- The Washington Times - Tuesday, June 25, 2019

The New York Yankees tied a major league record Monday when they went deep twice in a win against the Toronto Blue Jays — matching the 2002 Texas Rangers for 27 straight games with a home run. But don’t expect that to surprise Yankees center fielder Aaron Hicks.

“It’s kind of what we do,” said Hicks, who hit one of New York’s two homers. “We hit home runs here.”

The Yankees are far from alone. Home runs are flying out of the park left, right and center this year in Major League Baseball — the league is on pace to shatter the record for most homers in a season.

In 1,171 MLB games through Monday, there have been 3,185 homers — an average of 2.72 per game. That would top the record set in 2017 — when there were 6,105 homers in 2,430 games, or an average of 2.51 per contest.

The reasons for the league’s surge in home runs in recent years have been long speculated. Is the baseball “juiced?” Are players just stronger than they used to be? Is it velocity? A lot of strange things are happening with the long ball, and many think the baseball is wound tighter in the past.



Commissioner Rob Manfred has his own theories, telling Newsday that “the pill” — or the core of the baseball — has less drag in this year’s batch of balls manufactured by MLB’s supplier, Rawlings.

“To the extent that the pill is not perfectly centered, the ball wobbles when it’s hit, creates more drag,” Manfred said. “We think one of the things that may be happening is they’re getting better at centering the pill. It creates less drag.”

Whatever the case, pitchers are suffering from the uptick. Just look at San Diego pitcher Craig Stammen, who gave up four consecutive homers to a quartet of Washington Nationals hitters on June 10. Last season, he allowed just three homers to 317 batters.

Entering Tuesday’s series opener in Miami, the Nationals had 107 home runs in 77 games. That ranked eighth out of 15 teams in the National League. But at 1.38 homers per game, Washington, too, is on pace to break its franchise-record of 235 home runs, set in 2017.

Coincidentally that year, the Nationals also hit four home runs in a game.

“It’s just one of those things,” Nationals outfielder Adam Eaton said, “If you know how that happens, and how you can hit four in a row again, let me know because we’ll write a book and we’ll be rich.”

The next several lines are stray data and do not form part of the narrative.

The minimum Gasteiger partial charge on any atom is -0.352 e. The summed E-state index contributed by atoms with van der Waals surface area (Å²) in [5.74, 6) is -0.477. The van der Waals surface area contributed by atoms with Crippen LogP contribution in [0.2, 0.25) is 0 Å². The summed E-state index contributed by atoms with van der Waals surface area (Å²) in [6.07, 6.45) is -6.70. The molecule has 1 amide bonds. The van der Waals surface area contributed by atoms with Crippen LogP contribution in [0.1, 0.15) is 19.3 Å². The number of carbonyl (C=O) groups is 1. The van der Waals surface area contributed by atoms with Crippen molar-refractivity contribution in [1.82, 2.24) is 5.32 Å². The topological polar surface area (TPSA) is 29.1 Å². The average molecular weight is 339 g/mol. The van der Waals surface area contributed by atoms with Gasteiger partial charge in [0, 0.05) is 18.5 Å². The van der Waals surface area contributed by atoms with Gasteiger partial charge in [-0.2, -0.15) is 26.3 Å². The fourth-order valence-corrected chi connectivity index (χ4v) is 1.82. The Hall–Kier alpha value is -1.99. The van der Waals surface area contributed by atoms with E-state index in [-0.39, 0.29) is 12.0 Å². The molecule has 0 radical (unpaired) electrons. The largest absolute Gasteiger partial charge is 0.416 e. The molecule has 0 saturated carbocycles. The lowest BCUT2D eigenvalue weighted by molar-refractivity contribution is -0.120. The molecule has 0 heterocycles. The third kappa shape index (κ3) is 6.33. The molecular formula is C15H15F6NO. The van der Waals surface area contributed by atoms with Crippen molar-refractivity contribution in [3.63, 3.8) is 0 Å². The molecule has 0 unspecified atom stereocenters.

For all the hype around home runs, there’s an entirely different debate about whether the increase is “good” for the game. While many fans love homers, attendance is down across the majors.

Through the first 1,171 games this year, MLB’s average attendance was 27,439 people, according to Baseball Reference. That would be the lowest mark since 1996 when the average was 26,509 for MLB games.

Home runs also arguably make games longer. If a pitcher allows too many home runs, he’ll get the hook — further slowing games with pitching changes. Managers are increasingly obsessed with specific at-bat match-ups in an attempt to get the desired outcome.

Entering Tuesday, the average time of game was 3:07. The average was 3:00 last season and 3:08 in 2017.

Regardless, the home run boon doesn’t appear ready to slow down anytime soon.

While Barry Bonds’ all-time mark of 73 home runs in a season doesn’t seem to be in jeopardy, Milwaukee Brewers star Christian Yelich is on pace to become the sixth player in history to hit 60 home runs in a season.

Further, as ESPN pointed out, 22 players are on track to hit at least 40 home runs — which would shatter the league’s 1996 record of 17 players to reach that mark.

Only three players hit 40 home runs last season.

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